Well, not so much my partner; the Old Man will probably swallow his pipe when he sees her. He still has a bit of a crush on her, I believe, which is a nicer way of wording it than I sometimes find myself doing, at least to myself. We'd just got him settled down, (well, between Napoleon and Mrs. Waverly, anyway), enough I wasn't looking over my shoulder quite so much anymore, and I'd be more than pleased to keep it that way. Didn't want to set him off again, and one look at my partner now, well, I could see that happening right enough, no matter how good his intentions might be.

You see, April, she was looking a right treat, those auburn strands now reaching almost to her waist, promising to go a lot farther, becoming a mass of waves and curls in the process. 'Venus Arising From The Sea' had nothing on her, I promise you!

I told her this morning she was looking a bit like an earth goddess, more than a little like that charm on her bracelet, and the look she gave me! It was the most adorable mixture of gratification, embarrassment, shock and apprehension I've ever seen on her, and I couldn't resist laughing and giving her a quick kiss on the cheek.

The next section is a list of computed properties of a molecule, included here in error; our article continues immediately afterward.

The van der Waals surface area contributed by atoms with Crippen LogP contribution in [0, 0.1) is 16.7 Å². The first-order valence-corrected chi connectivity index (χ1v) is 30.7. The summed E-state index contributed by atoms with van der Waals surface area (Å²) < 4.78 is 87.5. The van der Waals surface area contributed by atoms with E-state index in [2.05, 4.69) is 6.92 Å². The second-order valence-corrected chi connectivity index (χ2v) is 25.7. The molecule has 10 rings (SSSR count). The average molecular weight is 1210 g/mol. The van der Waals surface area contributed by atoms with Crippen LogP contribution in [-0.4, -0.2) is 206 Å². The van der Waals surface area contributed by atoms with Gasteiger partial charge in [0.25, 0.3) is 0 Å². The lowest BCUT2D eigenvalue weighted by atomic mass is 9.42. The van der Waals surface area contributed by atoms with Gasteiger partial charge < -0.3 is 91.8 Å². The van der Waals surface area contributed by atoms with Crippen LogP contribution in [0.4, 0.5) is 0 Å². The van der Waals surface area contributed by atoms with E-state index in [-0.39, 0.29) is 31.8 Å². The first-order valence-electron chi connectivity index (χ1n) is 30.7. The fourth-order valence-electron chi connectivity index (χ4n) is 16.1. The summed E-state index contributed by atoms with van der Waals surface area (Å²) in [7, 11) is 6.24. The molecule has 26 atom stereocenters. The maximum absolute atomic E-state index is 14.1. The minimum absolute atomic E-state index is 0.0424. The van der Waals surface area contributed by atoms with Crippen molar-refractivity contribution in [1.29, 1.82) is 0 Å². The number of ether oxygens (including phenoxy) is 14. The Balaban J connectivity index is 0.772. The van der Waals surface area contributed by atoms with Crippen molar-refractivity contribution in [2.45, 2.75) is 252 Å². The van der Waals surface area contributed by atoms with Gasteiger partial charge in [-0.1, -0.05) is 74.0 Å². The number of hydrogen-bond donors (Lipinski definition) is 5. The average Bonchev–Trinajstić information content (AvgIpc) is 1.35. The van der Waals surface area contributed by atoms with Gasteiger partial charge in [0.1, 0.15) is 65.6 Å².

She blushed, which I don't know that I've ever seen her do before, not from any attention from ME, anyway. Why have I never noticed her skin is like the finest-textured silk, soft, creamy with a peach underglow? At least I had the sense not to say any of that out loud, the last part anyway; that would have REALLY embarrassed her, more than likely.

Still, April has never been the easily embarrassed sort, not that I've noticed. Maybe this little 'family vacation' is having an effect on her as well. Of course, that little bit of poesy wasn't much like me, either, so maybe I'm feeling the effects as well.

{"Partners, Mark old boy, you're PARTNERS. Remember that, you idiot!"}